Our inner stories shape us in the most intimate ways.
They are what make us individual, unique.
They are the basis of our beliefs, values, woundings, interpretations, experiences, judgements, perceptual patterns, biases, opinions, attitudes, behaviours and choices.
The whole of our identity is formed on our inner stories.
Our inner stories affect us on a spectrum of influence.
Some of our inner stories sit about halfway along the spectrum, around the neutral influence, on a range from ultra-helpful/happy/loved to devastatingly harmful/traumatic.
Neutral inner stories are rarely ever known or recognised because there is no or little emotional charge to how they play out in our external stories.
All other inner stories have a pleasant or awful emotional charge, to varying degrees.
To understand how to identify the emotional charge you may feel over an inner story, even before you identify the story itself, consider your reactions to movies or fictional books.
Some fictional stories leave you feeling meh.
Others leave you feeling excited, stimulated, happy or loved up.
And yet others leave you feeling on edge, heavy, dark, sad.
For example, these were my reactions the first time I saw these movies:
- “Home” – meh
- “Burlesque” – excited, motivated, happy
- Most Jane Austen movies – sighing in loved-up pleasure
- “The Elephant Man” – heavy, sad
- “Sin City” – traumatised
By remembering and re-feeling our reactions to fiction, it can help us understand the affect our own stories have on us.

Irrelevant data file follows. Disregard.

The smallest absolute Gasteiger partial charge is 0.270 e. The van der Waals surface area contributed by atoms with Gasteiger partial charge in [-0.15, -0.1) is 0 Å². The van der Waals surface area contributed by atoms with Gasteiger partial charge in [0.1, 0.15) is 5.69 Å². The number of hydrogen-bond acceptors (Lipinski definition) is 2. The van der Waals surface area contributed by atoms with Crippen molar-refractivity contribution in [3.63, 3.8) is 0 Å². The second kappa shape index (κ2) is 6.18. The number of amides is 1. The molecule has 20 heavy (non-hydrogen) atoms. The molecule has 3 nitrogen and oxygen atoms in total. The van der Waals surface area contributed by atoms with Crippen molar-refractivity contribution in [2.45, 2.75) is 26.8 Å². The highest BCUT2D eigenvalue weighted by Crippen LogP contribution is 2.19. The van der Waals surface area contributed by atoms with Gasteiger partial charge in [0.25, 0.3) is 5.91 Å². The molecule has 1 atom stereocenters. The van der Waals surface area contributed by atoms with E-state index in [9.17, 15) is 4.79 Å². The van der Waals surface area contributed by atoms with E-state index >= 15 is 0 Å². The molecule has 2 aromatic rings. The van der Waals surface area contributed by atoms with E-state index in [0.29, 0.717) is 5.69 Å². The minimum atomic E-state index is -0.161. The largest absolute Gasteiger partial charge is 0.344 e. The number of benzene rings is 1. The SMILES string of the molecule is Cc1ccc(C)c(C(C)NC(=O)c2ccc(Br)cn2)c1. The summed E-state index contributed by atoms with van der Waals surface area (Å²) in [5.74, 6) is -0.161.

In what situations in life do you feel meh? Excited, motivated or happy? Loved up? Heavy, sad or down? Traumatised or hyper-vigilant?
Are there certain people or relationships that have a consistent affect on you?
What affect do specific repeating patterns have on you? Or repeating thoughts, or feelings?
Are there issues or places or events that trigger a specific effect?
You can get a clue as to where on the spectrum of influence an inner story lies, whether you know the inner story or not, by assessing:
- your mood
- the level of emotional charge
- any recurring dreams or thoughts
- any patterns of situations, reactions, behaviours and attitudes
- how heavy and dark, or light and loving, your energy feels
- how truly, fully you’re feeling your feelings
- during or after each situation or pattern.
Tools such as self-inventories and tarot, and practices such as meditation, exercise and mindful breathing can also help.
By using the spectrum of inner story influence, you can better understand how your inner stories affect you in any given moment, and you’ll be able to appreciate the sheer scope, scale and persistent consistency of their effect.
Note: Self-assessing an inner story in this way is one of the first steps you can take if you want to change your harmful inner stories.